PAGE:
If L.E. agencies feel hot pursuit is necessary, the acting agencies need to consider the collateral damage and weigh that against the crime the fleeing vehicle driver is being pursued for and THEN pay up for the damage caused by their actions. It’s ultimately coming out of our law abiding citizens pockets anyway. I can’t recall a case where a L.E. agent was held personally responsible for their own reckless behavior in instituting a pursuit for less than felonious, eminent life or death crime that ended bad for innocent collateral damaged victims.

  4. how did they....?   April 28, 2014 at 4:09 pm

    Just an observation, base on the suicide story. Why didn’t they close the two I-15 lanes when they knew this car was coming? I know this has to happen quick, but it could’ve prevented them from reaching as far north as Rainbow or as far south as Gopher Canyon (reducing the distance traveled and risk of that span). Just a thought. Might not have been units there quick enough to block the exit or freeway in time. Who knows, since these crazies were already hopped up on adrenaline, maybe they would’ve rammed somebody or something. Good job CHP for catching them!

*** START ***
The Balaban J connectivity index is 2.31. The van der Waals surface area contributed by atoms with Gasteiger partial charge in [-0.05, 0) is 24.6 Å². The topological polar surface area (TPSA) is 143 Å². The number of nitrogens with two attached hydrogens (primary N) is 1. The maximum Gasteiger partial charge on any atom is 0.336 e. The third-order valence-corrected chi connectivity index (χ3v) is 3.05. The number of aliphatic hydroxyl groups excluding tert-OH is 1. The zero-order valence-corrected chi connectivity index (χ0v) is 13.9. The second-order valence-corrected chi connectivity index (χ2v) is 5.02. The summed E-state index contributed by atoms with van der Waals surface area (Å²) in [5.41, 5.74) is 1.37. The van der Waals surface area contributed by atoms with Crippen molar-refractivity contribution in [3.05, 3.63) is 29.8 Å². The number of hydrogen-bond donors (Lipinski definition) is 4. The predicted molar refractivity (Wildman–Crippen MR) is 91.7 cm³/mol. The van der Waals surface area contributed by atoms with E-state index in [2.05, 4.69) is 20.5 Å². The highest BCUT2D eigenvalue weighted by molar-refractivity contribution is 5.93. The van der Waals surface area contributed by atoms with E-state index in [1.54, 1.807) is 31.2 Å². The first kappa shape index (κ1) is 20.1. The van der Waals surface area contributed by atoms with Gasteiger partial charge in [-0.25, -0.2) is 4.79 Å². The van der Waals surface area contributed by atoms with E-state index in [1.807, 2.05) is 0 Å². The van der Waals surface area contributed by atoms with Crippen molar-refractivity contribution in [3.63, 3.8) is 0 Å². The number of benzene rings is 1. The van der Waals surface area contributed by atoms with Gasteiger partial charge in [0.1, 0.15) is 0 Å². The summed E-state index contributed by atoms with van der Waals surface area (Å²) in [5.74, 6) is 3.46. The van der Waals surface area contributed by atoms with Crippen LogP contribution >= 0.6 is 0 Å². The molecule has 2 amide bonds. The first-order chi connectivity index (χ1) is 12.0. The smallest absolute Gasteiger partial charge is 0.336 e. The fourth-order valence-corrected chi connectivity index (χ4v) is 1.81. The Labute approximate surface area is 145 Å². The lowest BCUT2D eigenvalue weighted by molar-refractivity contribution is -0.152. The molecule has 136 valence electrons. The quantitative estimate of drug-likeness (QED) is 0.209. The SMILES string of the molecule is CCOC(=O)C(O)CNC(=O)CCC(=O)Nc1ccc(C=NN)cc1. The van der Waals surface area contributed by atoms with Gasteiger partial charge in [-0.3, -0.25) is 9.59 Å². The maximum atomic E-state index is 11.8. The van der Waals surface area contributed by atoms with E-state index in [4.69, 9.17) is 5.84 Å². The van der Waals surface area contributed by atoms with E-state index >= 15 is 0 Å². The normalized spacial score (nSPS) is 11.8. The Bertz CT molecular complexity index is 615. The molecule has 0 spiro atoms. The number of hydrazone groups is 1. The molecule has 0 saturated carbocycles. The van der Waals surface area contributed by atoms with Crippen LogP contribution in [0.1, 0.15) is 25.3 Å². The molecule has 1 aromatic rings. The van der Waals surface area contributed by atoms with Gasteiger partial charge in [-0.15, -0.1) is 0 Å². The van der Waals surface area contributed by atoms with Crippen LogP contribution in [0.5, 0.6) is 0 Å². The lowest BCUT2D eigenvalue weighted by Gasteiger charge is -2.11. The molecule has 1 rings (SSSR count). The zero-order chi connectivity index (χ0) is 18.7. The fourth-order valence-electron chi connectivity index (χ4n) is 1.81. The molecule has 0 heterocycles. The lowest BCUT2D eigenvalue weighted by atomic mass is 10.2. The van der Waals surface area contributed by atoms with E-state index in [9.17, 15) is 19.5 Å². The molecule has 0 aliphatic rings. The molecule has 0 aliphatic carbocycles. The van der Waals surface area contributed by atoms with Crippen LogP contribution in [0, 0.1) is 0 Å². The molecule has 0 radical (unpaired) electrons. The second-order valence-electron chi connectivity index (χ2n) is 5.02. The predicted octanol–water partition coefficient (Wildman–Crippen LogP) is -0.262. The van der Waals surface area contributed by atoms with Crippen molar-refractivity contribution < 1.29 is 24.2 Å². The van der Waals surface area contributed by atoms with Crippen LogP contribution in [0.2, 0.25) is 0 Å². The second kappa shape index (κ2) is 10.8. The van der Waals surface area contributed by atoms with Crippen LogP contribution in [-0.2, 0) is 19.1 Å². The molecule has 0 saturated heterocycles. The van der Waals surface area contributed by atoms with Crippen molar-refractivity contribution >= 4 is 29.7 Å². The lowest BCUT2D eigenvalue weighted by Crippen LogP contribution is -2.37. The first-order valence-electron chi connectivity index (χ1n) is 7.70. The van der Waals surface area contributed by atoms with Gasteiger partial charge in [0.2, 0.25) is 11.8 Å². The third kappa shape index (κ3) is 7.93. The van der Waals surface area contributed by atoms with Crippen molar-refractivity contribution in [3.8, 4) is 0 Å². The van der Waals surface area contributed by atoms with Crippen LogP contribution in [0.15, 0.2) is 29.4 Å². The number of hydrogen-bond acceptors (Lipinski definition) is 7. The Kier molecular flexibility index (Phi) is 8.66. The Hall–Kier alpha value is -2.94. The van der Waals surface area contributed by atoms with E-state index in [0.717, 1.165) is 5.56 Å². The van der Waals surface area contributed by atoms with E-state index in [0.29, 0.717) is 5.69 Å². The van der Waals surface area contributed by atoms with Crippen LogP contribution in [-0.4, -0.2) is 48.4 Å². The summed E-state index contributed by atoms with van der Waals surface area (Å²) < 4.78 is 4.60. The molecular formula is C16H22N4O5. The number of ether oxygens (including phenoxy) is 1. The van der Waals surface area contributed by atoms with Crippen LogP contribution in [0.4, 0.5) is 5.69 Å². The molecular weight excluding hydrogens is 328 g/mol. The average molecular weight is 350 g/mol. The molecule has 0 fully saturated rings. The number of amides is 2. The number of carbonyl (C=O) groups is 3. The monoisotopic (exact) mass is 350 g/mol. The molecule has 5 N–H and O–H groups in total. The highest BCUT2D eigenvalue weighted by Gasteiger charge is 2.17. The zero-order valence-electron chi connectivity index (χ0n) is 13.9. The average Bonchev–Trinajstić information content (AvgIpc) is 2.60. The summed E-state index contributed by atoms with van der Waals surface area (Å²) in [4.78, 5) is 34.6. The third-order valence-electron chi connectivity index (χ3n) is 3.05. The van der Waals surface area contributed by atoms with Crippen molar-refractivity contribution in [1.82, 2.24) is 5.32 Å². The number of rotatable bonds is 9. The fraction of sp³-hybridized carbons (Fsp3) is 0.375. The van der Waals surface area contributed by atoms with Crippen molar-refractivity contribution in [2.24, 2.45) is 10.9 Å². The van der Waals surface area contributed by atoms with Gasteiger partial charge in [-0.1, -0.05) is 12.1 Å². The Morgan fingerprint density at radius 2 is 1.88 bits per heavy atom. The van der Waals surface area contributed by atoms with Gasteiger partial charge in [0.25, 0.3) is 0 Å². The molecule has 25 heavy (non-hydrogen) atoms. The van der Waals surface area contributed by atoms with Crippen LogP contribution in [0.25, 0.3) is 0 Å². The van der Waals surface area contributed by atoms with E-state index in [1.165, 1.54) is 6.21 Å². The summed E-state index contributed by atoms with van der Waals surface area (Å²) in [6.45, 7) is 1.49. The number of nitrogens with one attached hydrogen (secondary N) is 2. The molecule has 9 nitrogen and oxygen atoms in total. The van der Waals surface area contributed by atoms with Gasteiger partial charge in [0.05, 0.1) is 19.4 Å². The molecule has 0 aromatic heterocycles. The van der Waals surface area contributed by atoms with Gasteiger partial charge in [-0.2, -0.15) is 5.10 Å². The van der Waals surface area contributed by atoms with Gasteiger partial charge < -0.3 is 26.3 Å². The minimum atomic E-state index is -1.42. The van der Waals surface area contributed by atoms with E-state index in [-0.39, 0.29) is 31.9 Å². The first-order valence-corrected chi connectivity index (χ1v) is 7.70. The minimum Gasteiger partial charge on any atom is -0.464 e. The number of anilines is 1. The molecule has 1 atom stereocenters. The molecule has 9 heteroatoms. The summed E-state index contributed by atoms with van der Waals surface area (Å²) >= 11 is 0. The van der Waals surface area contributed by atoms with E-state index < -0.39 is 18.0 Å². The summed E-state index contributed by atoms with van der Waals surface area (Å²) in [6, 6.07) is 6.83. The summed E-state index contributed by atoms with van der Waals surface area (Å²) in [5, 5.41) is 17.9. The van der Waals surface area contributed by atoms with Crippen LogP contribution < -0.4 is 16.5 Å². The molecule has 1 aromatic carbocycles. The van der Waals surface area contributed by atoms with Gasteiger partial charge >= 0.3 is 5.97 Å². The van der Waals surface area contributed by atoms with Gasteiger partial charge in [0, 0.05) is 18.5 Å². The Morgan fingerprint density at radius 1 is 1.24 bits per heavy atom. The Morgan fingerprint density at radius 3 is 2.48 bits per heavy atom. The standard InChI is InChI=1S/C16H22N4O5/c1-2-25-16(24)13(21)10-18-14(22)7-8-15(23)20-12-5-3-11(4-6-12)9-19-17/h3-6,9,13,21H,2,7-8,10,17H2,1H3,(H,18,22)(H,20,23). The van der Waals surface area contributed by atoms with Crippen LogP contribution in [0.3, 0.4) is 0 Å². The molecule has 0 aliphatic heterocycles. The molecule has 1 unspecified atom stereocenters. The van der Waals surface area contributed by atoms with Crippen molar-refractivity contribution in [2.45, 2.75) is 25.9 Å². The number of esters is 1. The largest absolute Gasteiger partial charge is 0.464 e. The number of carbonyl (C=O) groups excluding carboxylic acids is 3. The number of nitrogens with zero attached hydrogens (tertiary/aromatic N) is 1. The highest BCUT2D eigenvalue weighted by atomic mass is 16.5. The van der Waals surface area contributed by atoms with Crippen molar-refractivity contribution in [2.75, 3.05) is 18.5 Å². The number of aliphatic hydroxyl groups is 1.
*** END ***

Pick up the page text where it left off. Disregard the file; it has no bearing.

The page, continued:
5. Annoyed   April 28, 2014 at 5:19 pm

    Dear lifetime resident: less than felonious crimes??? They were charged with multiple felonies!!! Did you not see the news clip of the driver breaking out the officers windows?? Instead of judging these officers, how about thanking them?? They got some real "winners" off the road last night.

    The pursuit started northbound and exited at rainbow, the suicide was in the southbound lanes and was already cleared when this pursuit started. And it’s not as easy as closing the lanes to stop a pursuit.

  6. Queen   April 29, 2014 at 10:47 am

    Lifetime Resident, it is sad that there are times when innocent people are affected by the deeds of the idiots, and it is unfortunate that they are, oft times, left holding the bag. But, to blame the Officers, etc involved in this chase is wrong. They are doing their job, one that I am sure I would not want to do this day and age. But, with regards to being left holding the bag (the innocents) that is not due to Officers doing their job, that has to do with the law….and many times how it is abused. I for one agree with annoyed and thank these people for their services.

  7. Me   April 30, 2014 at 11:46 am

    The decision to pursue a fleeing suspect… or not…. is always a difficult decision. Having been involved in dozens of them years ago I know that numerous circumstances determine whether or not you should take the risk.

    There are always those who say that "all pursuits should be stopped." Well that’s just plain nuts. If suspects know that they could just run and police would let them go without chasing them……we’d see criminals flying down every highway 24/7.

    From the sounds of this one…it was late…it was on a limited access highway… they were known felons (stolen car)……and they were able to have units set up spike strips as well…. (Unfortunately they weren’t removed fast enough)……all decisions that were determined by the CHP that it was REASONABLY safe to pursue.